Playwright Yussef El Guindi: “Americans are so averse to politics in their entertainment that the simple act of including Arab or Muslim characters in a play exposes it to the charge of being overly political or didactic. And if the play is written by an Arab or a Muslim? The writer must surely then be peddling some political agenda. Even if, for example, the play revolves around an Arab or Muslim family preparing a Thanksgiving dinner … The very act of rendering a group of people usually depicted negatively in a three-dimensional way is deemed a political act.”
As it does every year, American Theatre magazine omits the Bard’s plays and A Christmas Carol adaptations (because they’d lead year in, year out). Yet the most-produced play of the coming season is … Shakespeare in Love. (Most of the rest of the list is higher-brow.)
Editor Diep Tran: “This year, when I finished calculating the … list for 2017-18, and saw who was at the top, I let out a laugh. ‘Of course!’ I exclaimed. I was not surprised by the name at the top; she had been on it last year, at No. 2, just under August Wilson. It was almost poetic.”
When Ben Brantley reviewed a revival of Suzan-Lori Parks’s Fucking A (a take on The Scarlet Letter), he wrote, “since I am not a character in this work but an employee of The New York Times, I shall be referring to this play only as ‘A.’ (The full title places an Anglo-Saxon adjective before the ‘A,’ one commonly used on cable television but not considered fit for print here.)” Commenters were not impressed: “Given the rather grisly subject matter, I’m wondering if the people who might attend the play would get the vapors if they were to see the name in print.” So the standards editor for the Times explains why the paper won’t print “Fucking A.” (The commenters remain unimpressed.)
“The public won’t get in to Chicago Shakespeare’s $35 million, 33,000-square-foot one-of-a-kind new space until Sept. 19, when James Thierree’s The Toad Knew opens. But you don’t have to wait to see the Yard – a theater where the seats can literally float in midair and the stage can morph into just about any shape imaginable. Crain’s has obtained exclusive images of the Yard’s interior, designed by Chicago’s Adrian Smith + Gordon Gill Architecture and the UK’s Charcoalblue.”
“While some theatres could not be contacted because phone and power service still were absent Tuesday, managers at some of the most seriously affected theatres considered themselves blessed that they avoided the severity of damage suffered by Houston’s Alley Theatre. Forecasters predicted much, much worse, especially in the Miami-Fort Lauderdale-West Palm Beach area, which was hammered but escaped with minimal damage.”
The dispute began in 2016, when Mr. Lombardo, a playwright, was preparing to stage “Who’s Holiday!” — a 75-minute, one-woman play that features Cindy Lou Who, the adorable girl from the book who teaches the greedy Grinch the true meaning of Christmas. In Mr. Lombardo’s version, Cindy Lou Who is all grown up. She is now a hard-drinking, prescription-drug-abusing middle-aged woman who lives in a trailer park and served time in prison for killing her husband, the Grinch.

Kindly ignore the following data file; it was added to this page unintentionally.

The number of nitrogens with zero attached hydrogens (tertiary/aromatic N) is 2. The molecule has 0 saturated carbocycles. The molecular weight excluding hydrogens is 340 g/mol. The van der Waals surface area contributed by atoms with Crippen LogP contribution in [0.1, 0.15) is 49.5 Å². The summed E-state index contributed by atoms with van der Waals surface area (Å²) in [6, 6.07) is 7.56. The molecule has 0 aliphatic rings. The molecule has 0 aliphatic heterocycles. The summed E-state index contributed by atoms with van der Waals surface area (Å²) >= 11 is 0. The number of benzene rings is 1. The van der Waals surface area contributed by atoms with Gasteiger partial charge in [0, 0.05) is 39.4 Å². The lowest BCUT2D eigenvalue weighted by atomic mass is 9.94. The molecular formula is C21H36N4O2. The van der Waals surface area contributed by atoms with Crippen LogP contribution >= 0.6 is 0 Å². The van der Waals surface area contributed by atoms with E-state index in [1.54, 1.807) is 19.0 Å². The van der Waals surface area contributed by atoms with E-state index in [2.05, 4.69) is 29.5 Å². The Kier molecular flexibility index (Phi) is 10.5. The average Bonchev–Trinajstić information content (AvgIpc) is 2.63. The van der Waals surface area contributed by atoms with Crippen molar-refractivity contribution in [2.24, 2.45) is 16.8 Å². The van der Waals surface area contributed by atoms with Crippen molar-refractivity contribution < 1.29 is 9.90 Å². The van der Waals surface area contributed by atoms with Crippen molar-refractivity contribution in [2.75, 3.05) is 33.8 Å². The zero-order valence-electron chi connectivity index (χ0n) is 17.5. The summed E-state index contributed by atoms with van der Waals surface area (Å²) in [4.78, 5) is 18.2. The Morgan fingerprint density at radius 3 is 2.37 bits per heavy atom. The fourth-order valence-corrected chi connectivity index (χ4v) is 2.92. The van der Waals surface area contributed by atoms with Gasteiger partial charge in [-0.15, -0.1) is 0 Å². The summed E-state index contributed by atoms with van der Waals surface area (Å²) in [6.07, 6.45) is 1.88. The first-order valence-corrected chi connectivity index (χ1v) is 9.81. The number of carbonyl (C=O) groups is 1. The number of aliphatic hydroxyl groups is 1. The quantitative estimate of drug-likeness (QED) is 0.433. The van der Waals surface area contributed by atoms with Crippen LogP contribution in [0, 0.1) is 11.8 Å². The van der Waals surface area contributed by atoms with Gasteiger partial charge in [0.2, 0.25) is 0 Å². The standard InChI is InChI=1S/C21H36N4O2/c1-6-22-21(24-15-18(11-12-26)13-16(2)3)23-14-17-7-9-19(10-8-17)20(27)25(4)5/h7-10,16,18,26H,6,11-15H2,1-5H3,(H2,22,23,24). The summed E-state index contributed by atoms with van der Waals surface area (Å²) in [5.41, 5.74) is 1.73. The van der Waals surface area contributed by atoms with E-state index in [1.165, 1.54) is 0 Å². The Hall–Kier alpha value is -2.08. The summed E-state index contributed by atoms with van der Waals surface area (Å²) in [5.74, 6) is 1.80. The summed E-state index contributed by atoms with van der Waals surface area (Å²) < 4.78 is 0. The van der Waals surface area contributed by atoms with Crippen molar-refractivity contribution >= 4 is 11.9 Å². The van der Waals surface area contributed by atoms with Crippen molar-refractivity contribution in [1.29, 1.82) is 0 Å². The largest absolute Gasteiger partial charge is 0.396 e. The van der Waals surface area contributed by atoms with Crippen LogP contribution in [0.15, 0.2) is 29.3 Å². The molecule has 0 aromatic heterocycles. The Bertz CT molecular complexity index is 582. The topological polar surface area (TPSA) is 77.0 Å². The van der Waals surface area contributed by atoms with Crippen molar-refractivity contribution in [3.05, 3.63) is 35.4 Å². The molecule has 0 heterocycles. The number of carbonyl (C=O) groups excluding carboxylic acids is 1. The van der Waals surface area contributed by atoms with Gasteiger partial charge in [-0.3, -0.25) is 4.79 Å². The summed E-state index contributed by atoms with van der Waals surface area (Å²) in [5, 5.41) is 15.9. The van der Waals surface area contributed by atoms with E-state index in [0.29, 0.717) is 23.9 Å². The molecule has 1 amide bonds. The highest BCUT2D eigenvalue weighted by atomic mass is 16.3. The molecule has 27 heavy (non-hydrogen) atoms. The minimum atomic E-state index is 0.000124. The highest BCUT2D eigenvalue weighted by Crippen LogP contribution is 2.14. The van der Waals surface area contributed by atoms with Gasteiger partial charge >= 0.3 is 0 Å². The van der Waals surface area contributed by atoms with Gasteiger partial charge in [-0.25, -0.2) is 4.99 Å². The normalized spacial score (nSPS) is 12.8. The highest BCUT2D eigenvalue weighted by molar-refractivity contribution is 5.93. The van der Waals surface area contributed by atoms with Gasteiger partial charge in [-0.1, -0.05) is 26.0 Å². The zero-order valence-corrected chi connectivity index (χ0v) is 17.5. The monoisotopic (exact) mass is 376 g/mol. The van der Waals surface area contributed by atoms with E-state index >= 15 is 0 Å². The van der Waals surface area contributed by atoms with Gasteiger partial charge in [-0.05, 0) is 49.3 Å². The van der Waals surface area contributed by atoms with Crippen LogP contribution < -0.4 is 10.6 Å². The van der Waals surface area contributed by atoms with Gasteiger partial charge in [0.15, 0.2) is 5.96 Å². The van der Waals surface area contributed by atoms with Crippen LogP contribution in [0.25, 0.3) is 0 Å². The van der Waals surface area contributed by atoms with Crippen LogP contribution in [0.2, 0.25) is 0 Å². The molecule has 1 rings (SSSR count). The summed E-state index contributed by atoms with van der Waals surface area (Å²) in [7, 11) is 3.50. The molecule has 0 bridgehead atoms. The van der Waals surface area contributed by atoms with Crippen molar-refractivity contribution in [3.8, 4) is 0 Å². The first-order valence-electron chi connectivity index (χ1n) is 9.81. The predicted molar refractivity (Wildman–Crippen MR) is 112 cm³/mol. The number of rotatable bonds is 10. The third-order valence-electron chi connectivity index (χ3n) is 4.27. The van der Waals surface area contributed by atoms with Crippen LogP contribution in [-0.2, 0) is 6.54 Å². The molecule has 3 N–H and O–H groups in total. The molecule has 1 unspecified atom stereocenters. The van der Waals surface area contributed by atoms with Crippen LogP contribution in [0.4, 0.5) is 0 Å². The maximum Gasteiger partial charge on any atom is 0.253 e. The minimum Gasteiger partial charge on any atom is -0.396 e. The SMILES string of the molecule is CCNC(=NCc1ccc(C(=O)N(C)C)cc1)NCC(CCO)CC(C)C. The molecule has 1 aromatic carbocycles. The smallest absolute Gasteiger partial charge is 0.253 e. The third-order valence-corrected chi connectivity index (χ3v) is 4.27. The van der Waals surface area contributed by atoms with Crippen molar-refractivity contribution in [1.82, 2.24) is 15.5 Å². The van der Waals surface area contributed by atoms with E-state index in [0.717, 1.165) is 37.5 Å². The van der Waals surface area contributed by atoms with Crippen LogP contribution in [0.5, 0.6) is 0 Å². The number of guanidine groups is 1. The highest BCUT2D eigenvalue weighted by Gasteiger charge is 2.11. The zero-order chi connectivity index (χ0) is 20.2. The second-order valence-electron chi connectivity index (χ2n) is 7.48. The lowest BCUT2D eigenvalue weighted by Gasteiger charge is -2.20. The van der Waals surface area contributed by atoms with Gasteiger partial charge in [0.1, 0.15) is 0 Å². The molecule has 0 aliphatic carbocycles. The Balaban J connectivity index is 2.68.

Lyn Gardner: “Too often, an artist – if they are a woman or are from diverse backgrounds – gets only one shot in a high-profile situation and if they don’t triumph, they are out. But it’s only when the opportunities are sustained, and not just one-off tokenism, that a significant and genuine advancement occurs in the diversity of the arts. This is why it’s important that organisations, particularly flagship ones in receipt of large amounts of public funding such as the RSC, lead the way and put policies in place that don’t just encourage diversity but embed it in their way of working.”
“Her play In a Word, in which a child’s disappearance haunts a mother, ran Off Broadway this summer to critical acclaim. … Ms. Yee’s first professionally produced play was Ching Chong Chinaman, in 2010, about a Chinese-American immigrant family, and she has since written several works for Off Broadway, including The Hatmaker’s Wife.”
“‘We’re not a bunch of bloody hippies,’ Mike Shepherd growls by way of introduction. Turns out the last time a journalist paid Kneehigh a visit at its Cornish home, that was the verdict. The time before, the company wound up being compared to a cult, the rehearsal rooms a commune. Its artistic director has had enough.”
“Staff who are understood to have worked at the Hull New Theatre for more than 20 years were told they no longer had jobs at the venue just days before it reopened. Casual workers at the theatre were told they would need to apply for ‘newly created’ casual roles after its £16 million refurbishment.”
According to advertising agency ODW, which is introducing the scheme, advertisers will be able to reach an audience “with high purchasing power”, building on the success of lucrative cinema advertising, while theatres can bring in additional advertising revenue and promote upcoming productions with trailers.
“Gurney’s work was never groundbreaking, but it resonated strongly with audiences of many ages, even though it was steeped in the lore of the white Anglo-Saxon Protestants who had dominated America for many years. From the very start, Gurney was quietly, subtly rebelling against his genteel upbringing, simultaneously taking pleasure in the traditions that had surrounded him growing up while poking fun at them theatrically.”
Director Karin Coonrod writes about the process, from getting set materials to the site by boat and hand-truck to the dilemma of casting Shylock (and her unconventional solution) to reworking the unsatisfying-to-us-in-2017 ending, all in the places where the story would have happened.
“On the heels of its most lucrative season yet, with a record-setting $1.37b in ticket sales, Broadway has experienced something of a rebirth. From the success of La La Land on the big screen to Hamilton onstage, there’s a collective renewed interest in theater that’s been reflected in a wave of movie-musicals and televised live-concert experiences. All of this seems, to entertainment industry insiders, like the chorus following a crescendo.” How has this happened? Disney and Glee.